Frere also praised the commitment of the Kenyon volunteers. “It was really nice to have some consistency on that day-to-day basis for the volunteers at KABLE to come in to provide that service,” she said.

High school Vice Principal and Athletic Director Derick Busenberg echoed Frere’s sentiment, but about PEKK volunteers. “The people who have been coming have been very regular,” he said. “I’ve been pleased with that, because that was a concern.”

PEKK has tried to organize responses to some of the high school’s most glaring needs; since not enough staff are available to teach most elective courses, students must take several study hall periods in their schedule. Volunteers lead classes during study halls, provide physical activities during lunch and tutor students in after-school mentoring sessions.

PEKK is trying to fill these gaps by teaching yoga and gym, taekwondo and ballroom dance. The diversity of programming plays an important role for East Knox students, according to Busenberg. “Our kids are being exposed to some different things,” he said.Victoria Ungvarsky

Nick Gasbarro, president of the Kenyon chapter of Beta Theta Pi fraternity, saw the opportunity, through PEKK, for his chapter to do regular volunteer work. Two to five Betas go to East Knox every Tuesday during the high school lunch period.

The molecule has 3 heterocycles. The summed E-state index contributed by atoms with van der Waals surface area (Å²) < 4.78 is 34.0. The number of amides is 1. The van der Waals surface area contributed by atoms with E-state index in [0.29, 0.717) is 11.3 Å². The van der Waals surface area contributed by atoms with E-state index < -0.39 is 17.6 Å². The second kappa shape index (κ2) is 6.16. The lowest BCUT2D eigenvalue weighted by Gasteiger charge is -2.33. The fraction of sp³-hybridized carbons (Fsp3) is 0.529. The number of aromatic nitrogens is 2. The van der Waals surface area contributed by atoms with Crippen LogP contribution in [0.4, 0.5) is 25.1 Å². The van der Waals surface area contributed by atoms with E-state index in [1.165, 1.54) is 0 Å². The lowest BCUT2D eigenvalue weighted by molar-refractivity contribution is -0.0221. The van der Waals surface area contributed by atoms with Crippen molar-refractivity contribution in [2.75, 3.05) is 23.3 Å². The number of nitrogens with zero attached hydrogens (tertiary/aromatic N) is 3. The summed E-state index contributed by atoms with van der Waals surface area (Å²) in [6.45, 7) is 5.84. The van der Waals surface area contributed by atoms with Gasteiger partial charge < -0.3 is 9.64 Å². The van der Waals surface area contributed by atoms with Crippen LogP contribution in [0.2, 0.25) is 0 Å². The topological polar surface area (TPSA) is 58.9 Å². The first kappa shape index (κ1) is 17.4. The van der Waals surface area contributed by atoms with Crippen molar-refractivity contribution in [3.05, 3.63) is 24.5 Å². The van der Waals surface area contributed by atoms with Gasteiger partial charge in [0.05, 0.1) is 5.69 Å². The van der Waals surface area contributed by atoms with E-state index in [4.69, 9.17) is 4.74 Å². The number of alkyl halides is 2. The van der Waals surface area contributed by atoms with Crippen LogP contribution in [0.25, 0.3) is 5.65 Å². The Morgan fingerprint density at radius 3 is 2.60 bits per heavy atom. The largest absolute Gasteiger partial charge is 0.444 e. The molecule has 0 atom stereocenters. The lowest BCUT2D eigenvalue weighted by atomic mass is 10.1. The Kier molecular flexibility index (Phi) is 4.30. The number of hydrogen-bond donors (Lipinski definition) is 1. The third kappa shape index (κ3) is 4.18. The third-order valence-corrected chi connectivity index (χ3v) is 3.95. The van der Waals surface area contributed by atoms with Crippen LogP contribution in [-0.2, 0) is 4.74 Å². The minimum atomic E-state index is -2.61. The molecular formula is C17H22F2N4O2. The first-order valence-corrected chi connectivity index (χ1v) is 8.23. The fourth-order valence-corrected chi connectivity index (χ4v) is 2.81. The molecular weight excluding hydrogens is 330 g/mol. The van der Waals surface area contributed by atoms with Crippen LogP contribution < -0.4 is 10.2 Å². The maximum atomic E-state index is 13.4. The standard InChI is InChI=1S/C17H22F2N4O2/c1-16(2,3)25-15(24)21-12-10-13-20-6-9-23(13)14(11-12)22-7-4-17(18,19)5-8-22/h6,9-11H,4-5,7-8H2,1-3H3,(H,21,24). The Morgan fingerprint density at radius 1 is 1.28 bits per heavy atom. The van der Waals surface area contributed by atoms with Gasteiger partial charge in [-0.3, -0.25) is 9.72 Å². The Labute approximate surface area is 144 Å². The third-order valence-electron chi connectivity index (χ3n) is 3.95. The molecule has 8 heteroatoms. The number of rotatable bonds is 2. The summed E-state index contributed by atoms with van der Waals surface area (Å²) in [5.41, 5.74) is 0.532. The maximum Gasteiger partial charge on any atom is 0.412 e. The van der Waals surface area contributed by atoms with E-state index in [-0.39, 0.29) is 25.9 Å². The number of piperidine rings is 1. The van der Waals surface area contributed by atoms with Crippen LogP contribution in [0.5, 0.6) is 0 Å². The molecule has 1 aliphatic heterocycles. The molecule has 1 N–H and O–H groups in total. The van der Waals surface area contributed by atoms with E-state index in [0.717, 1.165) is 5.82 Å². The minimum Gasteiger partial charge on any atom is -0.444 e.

“We thought it was fitting to essentially conduct gym class because we’re all pretty athletic guys, and we’re interested in that kind of thing,” Gasbarro said. “They want to go back and interact more and help the kids more. It is a good time,” he added.

PEKK has also sought to bring college counseling help to East Knox. One guidance counselor serves the entire district; with her time spread thin, East Knox students often lack college planning resources. Faith Masterson ’16 visits East Knox weekly with other Kenyon students to provide advice and information about college. Masterson also hopes to teach a class in the fall in which students can work on applications and learn about the application process and other life skills.

Masterson sees college advice as important but wants to be helpful to students with diverse goals. “I also want it to prepare people who don’t want to go to college — for example, those who just want to go straight into the workforce right after high school — so that they know how to conduct proper job interviews and make a proper resume,” she said. “One guidance counselor can’t do that for [every high schooler].”

In order to help East Knox High School students get information about college, PEKK also organized a visit to Kenyon for the school’s juniors.